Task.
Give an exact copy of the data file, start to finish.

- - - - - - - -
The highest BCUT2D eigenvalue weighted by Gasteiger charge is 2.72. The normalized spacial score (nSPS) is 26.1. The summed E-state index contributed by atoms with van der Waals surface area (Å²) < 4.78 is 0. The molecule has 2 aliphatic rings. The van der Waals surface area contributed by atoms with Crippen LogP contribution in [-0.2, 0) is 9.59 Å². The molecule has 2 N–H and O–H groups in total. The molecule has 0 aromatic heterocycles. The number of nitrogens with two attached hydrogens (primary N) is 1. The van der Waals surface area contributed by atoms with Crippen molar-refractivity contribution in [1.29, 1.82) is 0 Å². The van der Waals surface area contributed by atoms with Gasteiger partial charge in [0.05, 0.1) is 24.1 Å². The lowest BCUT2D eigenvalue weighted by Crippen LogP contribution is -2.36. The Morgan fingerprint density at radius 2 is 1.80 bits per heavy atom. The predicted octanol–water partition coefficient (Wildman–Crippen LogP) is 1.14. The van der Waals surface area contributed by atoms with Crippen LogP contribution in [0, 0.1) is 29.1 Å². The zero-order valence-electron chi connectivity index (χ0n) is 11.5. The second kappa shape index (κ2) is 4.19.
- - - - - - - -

The highest BCUT2D eigenvalue weighted by Gasteiger charge is 2.72. The normalized spacial score (nSPS) is 26.1. The summed E-state index contributed by atoms with van der Waals surface area (Å²) < 4.78 is 0. The molecule has 2 aliphatic rings. The van der Waals surface area contributed by atoms with Crippen LogP contribution in [-0.2, 0) is 9.59 Å². The molecule has 2 N–H and O–H groups in total. The molecule has 0 aromatic heterocycles. The number of nitrogens with two attached hydrogens (primary N) is 1. The van der Waals surface area contributed by atoms with Crippen molar-refractivity contribution in [1.29, 1.82) is 0 Å². The van der Waals surface area contributed by atoms with Gasteiger partial charge in [0.05, 0.1) is 24.1 Å². The lowest BCUT2D eigenvalue weighted by Crippen LogP contribution is -2.36. The Morgan fingerprint density at radius 2 is 1.80 bits per heavy atom. The predicted octanol–water partition coefficient (Wildman–Crippen LogP) is 1.14. The van der Waals surface area contributed by atoms with Crippen LogP contribution in [0, 0.1) is 29.1 Å². The zero-order valence-electron chi connectivity index (χ0n) is 11.5. The second kappa shape index (κ2) is 4.19.